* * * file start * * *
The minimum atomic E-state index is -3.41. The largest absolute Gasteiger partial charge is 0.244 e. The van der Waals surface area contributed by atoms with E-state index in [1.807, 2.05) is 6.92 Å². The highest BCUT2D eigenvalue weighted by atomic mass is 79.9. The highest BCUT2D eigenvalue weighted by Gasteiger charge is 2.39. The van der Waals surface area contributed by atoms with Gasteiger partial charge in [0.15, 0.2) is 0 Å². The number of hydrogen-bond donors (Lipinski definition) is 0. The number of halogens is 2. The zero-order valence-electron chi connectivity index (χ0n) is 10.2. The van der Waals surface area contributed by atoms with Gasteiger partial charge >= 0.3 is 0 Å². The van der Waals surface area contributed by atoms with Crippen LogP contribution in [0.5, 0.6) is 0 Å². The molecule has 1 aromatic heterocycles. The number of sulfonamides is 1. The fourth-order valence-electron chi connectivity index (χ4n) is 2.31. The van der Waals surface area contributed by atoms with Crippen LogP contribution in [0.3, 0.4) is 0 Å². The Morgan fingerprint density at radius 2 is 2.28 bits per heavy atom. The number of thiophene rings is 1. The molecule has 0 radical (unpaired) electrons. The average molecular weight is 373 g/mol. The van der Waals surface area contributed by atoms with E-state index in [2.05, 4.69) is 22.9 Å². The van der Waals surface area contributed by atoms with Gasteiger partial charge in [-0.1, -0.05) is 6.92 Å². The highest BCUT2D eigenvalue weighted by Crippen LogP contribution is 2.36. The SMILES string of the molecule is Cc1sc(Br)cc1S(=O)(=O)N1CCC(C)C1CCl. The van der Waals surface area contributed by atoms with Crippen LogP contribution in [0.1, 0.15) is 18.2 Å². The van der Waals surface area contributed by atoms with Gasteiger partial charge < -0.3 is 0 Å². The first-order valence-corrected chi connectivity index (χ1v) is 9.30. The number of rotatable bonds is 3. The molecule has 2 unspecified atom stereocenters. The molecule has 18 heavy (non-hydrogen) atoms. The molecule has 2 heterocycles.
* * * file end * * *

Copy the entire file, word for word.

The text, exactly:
The minimum atomic E-state index is -3.41. The largest absolute Gasteiger partial charge is 0.244 e. The van der Waals surface area contributed by atoms with E-state index in [1.807, 2.05) is 6.92 Å². The highest BCUT2D eigenvalue weighted by atomic mass is 79.9. The highest BCUT2D eigenvalue weighted by Gasteiger charge is 2.39. The van der Waals surface area contributed by atoms with Gasteiger partial charge in [0.15, 0.2) is 0 Å². The number of hydrogen-bond donors (Lipinski definition) is 0. The number of halogens is 2. The zero-order valence-electron chi connectivity index (χ0n) is 10.2. The van der Waals surface area contributed by atoms with Gasteiger partial charge >= 0.3 is 0 Å². The van der Waals surface area contributed by atoms with Crippen LogP contribution in [0.5, 0.6) is 0 Å². The molecule has 1 aromatic heterocycles. The number of sulfonamides is 1. The fourth-order valence-electron chi connectivity index (χ4n) is 2.31. The van der Waals surface area contributed by atoms with Crippen LogP contribution in [0.3, 0.4) is 0 Å². The Morgan fingerprint density at radius 2 is 2.28 bits per heavy atom. The number of thiophene rings is 1. The molecule has 0 radical (unpaired) electrons. The average molecular weight is 373 g/mol. The van der Waals surface area contributed by atoms with E-state index in [2.05, 4.69) is 22.9 Å². The van der Waals surface area contributed by atoms with Gasteiger partial charge in [-0.1, -0.05) is 6.92 Å². The highest BCUT2D eigenvalue weighted by Crippen LogP contribution is 2.36. The SMILES string of the molecule is Cc1sc(Br)cc1S(=O)(=O)N1CCC(C)C1CCl. The van der Waals surface area contributed by atoms with Crippen LogP contribution in [0.1, 0.15) is 18.2 Å². The van der Waals surface area contributed by atoms with Gasteiger partial charge < -0.3 is 0 Å². The first-order valence-corrected chi connectivity index (χ1v) is 9.30. The number of rotatable bonds is 3. The molecule has 2 unspecified atom stereocenters. The molecule has 18 heavy (non-hydrogen) atoms. The molecule has 2 heterocycles.